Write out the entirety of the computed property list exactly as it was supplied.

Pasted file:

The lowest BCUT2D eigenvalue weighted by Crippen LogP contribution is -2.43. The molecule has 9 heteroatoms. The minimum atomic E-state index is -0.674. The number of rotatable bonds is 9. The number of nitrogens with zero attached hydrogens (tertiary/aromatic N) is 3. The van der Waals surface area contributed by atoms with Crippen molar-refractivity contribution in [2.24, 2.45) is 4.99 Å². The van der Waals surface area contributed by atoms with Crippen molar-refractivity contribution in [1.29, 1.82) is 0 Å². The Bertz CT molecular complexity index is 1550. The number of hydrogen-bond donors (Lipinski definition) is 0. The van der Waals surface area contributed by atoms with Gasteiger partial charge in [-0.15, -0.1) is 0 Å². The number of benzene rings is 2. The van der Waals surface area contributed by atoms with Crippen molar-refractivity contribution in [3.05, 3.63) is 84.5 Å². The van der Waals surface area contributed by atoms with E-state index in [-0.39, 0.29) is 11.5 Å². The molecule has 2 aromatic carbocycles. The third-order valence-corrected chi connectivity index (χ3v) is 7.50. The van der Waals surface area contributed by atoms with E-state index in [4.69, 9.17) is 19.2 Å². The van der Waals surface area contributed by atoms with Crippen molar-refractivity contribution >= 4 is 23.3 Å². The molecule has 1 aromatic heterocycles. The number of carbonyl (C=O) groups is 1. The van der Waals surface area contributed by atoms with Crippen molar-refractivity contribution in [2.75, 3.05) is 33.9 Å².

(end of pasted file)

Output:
The lowest BCUT2D eigenvalue weighted by Crippen LogP contribution is -2.43. The molecule has 9 heteroatoms. The minimum atomic E-state index is -0.674. The number of rotatable bonds is 9. The number of nitrogens with zero attached hydrogens (tertiary/aromatic N) is 3. The van der Waals surface area contributed by atoms with Crippen molar-refractivity contribution in [2.24, 2.45) is 4.99 Å². The van der Waals surface area contributed by atoms with Crippen molar-refractivity contribution in [1.29, 1.82) is 0 Å². The Bertz CT molecular complexity index is 1550. The number of hydrogen-bond donors (Lipinski definition) is 0. The van der Waals surface area contributed by atoms with Gasteiger partial charge in [-0.15, -0.1) is 0 Å². The number of benzene rings is 2. The van der Waals surface area contributed by atoms with Crippen molar-refractivity contribution in [3.05, 3.63) is 84.5 Å². The van der Waals surface area contributed by atoms with E-state index in [-0.39, 0.29) is 11.5 Å². The molecule has 2 aromatic carbocycles. The third-order valence-corrected chi connectivity index (χ3v) is 7.50. The van der Waals surface area contributed by atoms with E-state index in [4.69, 9.17) is 19.2 Å². The van der Waals surface area contributed by atoms with Crippen molar-refractivity contribution >= 4 is 23.3 Å². The molecule has 1 aromatic heterocycles. The number of carbonyl (C=O) groups is 1. The van der Waals surface area contributed by atoms with Crippen molar-refractivity contribution in [2.75, 3.05) is 33.9 Å².